In terms of section 10(1)(o)(ii) of the Income Tax Act,
South African residents are entitled to an exemption for
remuneration received or accrued with respect to services
rendered outside South Africa, provided the South African
resident was outside South Africa for more than 183
days during any 12-month period and 60 of these 183 days
were consecutive. National Treasury has proposed to limit this
exemption to the first R1 million of eligible South Africans’ foreign
remuneration with effect from 1 March 2020.
Only a handful of South African citizens rely on the tax exemption.
The worst affected will be those temporarily working in low- or zero-tax
jurisdictions (which commonly do not have treaties with South
Africa) and earning more than R1 million per annum. For them,
this change will be a bitter pill to swallow, but nothing is stopping
them from emigrating, which is clearly going to be a possible
consequence of limiting the exemption.
5 FOREIGN INCOME EXEMPTION QUESTIONS:
- When can SARS tax my offshore income?
South Africa taxes its residents on a worldwide basis, while
non-residents are subject to tax in South Africa on South African
source income and only certain capital gains from a South
SARS can, therefore, only tax you on a worldwide basis (which
includes your foreign earned salary) if you are a South African tax
Thus, the starting point for your South African tax liability would
be your tax residence status.
A natural person is regarded as tax resident in South Africa if he
or she is:
- “Ordinarily resident” in South Africa; or
- Not ordinarily resident, but spends a certain amount of time
(determined in terms of the physical presence test) in South
Africa, provided that he or she is not a treaty resident in
another country which is party to a double tax agreement
(treaty) with South Africa. If he or she is a treaty resident,
the treaty residence would override South African residence
- What constitutes a South African tax residence?
Ordinary residence means the place where a person eats, sleeps
and works with some degree of continuity and permanence. Your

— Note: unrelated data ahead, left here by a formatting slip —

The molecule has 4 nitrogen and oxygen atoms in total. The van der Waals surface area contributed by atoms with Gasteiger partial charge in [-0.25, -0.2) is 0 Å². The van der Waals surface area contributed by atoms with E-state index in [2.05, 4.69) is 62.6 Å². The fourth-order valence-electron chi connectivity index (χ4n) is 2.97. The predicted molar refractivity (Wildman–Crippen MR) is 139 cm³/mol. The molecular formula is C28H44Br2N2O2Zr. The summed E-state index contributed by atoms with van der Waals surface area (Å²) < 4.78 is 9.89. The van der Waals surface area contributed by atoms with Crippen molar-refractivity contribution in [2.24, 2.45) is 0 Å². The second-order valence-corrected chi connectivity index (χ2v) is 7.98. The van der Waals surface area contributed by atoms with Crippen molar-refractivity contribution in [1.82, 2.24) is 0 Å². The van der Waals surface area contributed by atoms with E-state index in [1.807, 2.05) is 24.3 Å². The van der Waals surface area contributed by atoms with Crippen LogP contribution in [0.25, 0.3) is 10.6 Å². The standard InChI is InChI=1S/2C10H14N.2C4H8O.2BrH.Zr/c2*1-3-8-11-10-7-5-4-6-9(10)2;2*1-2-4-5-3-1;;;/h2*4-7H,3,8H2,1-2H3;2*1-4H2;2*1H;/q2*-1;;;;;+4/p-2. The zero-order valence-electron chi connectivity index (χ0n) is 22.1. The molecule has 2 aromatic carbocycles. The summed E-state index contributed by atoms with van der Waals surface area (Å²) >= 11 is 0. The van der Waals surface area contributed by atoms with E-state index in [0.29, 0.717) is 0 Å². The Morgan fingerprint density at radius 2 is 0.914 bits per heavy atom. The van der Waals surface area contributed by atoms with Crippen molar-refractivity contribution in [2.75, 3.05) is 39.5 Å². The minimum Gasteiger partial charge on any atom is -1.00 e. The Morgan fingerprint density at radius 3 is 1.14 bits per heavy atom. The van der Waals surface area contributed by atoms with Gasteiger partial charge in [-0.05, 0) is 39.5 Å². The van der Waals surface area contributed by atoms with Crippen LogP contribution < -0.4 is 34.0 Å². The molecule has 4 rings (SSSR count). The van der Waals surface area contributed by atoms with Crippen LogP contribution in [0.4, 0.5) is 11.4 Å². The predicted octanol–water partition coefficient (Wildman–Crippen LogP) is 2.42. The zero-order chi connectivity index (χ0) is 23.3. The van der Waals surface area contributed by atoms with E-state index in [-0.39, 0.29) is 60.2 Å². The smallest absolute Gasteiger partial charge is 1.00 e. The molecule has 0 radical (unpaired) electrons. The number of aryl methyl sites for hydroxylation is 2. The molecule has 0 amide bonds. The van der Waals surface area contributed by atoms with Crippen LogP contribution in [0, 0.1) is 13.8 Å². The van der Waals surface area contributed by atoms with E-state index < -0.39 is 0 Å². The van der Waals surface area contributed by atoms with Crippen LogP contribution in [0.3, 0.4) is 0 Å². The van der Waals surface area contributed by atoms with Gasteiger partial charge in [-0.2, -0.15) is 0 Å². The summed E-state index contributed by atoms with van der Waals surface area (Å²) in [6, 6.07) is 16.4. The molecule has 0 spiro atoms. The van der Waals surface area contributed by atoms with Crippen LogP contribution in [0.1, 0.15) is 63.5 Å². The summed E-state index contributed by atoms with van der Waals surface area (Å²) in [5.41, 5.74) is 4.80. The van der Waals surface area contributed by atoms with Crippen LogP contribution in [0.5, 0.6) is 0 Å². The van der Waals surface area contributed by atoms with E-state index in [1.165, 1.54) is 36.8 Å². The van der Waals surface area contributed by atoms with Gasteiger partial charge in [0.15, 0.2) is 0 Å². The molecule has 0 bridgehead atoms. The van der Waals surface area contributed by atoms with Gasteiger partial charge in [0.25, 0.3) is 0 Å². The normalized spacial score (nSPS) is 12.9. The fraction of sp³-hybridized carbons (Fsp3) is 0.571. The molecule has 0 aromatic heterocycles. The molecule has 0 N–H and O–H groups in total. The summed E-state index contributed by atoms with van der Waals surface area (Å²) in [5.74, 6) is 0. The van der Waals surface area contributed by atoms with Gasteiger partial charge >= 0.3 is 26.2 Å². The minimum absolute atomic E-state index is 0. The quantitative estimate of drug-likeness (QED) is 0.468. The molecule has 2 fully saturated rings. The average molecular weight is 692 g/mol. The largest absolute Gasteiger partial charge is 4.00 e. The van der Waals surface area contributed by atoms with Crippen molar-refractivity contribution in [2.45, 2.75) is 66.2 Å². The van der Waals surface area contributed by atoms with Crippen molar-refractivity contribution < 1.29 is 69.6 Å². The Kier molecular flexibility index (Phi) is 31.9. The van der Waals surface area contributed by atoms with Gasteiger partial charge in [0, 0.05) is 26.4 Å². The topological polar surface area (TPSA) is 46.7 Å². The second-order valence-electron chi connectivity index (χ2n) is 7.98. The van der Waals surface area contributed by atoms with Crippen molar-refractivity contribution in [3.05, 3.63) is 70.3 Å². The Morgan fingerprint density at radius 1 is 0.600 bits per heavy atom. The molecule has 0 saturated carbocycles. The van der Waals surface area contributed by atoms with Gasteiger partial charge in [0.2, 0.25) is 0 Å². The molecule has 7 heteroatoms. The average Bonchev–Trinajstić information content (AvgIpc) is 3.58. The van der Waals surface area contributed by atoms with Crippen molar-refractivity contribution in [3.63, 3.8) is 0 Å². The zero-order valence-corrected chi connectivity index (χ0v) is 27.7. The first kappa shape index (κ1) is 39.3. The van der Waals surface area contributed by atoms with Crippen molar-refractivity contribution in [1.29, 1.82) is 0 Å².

ordinary residence is the country to which you would naturally
and as a matter of course return. Note that ordinary residence
is a question of fact and is not solely determined by the amount
of days spent in a jurisdiction (as is the case with the physical
presence test), but rather where a person’s deepest roots are
If you are not ordinarily resident in South Africa, you could still
qualify as being a South African tax resident in terms of the
physical presence test, if you:
- Are physically present in South Africa for more than 91 days
in aggregate during the relevant tax year;
- Were physically present in South Africa for an aggregate
period exceeding 915 days during the preceding five tax
- Were physically present in South Africa for more than 91
days in aggregate for each of those five years.
- How does my tax situation work?
Even if you are still somehow considered to be ordinarily resident
in South Africa, but you live in a country such as the UK which
has a double tax treaty with South Africa, you will most likely be a
treaty resident in the UK if that is where you live, work and reside
with your family. In such a case, South Africa will have no taxing
rights whatsoever on your non-South African source income or
For those working in countries that do not have treaties with
South Africa, there will be no tie-breaker to rely on and South
Africa will, unfortunately, continue to have taxing rights, unless
you actually cease to be a South African tax resident.
In short, the change to the exemption contained in section
10(1)(o)(ii) of the Income Tax Act will have “no effect” on you, if:
- You have ceased to be a tax resident in South Africa; or